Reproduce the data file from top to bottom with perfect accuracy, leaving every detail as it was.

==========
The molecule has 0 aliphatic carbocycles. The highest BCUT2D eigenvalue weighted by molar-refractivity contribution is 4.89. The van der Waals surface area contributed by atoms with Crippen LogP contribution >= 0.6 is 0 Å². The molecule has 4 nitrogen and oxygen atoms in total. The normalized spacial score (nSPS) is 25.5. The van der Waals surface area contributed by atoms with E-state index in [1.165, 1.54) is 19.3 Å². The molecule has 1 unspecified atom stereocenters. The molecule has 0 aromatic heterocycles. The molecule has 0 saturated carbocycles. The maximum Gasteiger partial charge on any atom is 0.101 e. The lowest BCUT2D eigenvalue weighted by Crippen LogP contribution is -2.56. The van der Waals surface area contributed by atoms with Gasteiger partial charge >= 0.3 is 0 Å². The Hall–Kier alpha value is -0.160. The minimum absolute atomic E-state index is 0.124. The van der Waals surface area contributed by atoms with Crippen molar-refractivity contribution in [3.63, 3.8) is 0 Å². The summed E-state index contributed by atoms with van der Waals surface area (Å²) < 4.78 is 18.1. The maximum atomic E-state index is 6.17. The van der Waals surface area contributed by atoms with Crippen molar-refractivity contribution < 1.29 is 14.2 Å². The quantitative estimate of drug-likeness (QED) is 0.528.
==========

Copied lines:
The molecule has 0 aliphatic carbocycles. The highest BCUT2D eigenvalue weighted by molar-refractivity contribution is 4.89. The van der Waals surface area contributed by atoms with Crippen LogP contribution >= 0.6 is 0 Å². The molecule has 4 nitrogen and oxygen atoms in total. The normalized spacial score (nSPS) is 25.5. The van der Waals surface area contributed by atoms with E-state index in [1.165, 1.54) is 19.3 Å². The molecule has 1 unspecified atom stereocenters. The molecule has 0 aromatic heterocycles. The molecule has 0 saturated carbocycles. The maximum Gasteiger partial charge on any atom is 0.101 e. The lowest BCUT2D eigenvalue weighted by Crippen LogP contribution is -2.56. The van der Waals surface area contributed by atoms with Gasteiger partial charge >= 0.3 is 0 Å². The Hall–Kier alpha value is -0.160. The minimum absolute atomic E-state index is 0.124. The van der Waals surface area contributed by atoms with Crippen molar-refractivity contribution in [3.63, 3.8) is 0 Å². The summed E-state index contributed by atoms with van der Waals surface area (Å²) < 4.78 is 18.1. The maximum atomic E-state index is 6.17. The van der Waals surface area contributed by atoms with Crippen molar-refractivity contribution < 1.29 is 14.2 Å². The quantitative estimate of drug-likeness (QED) is 0.528.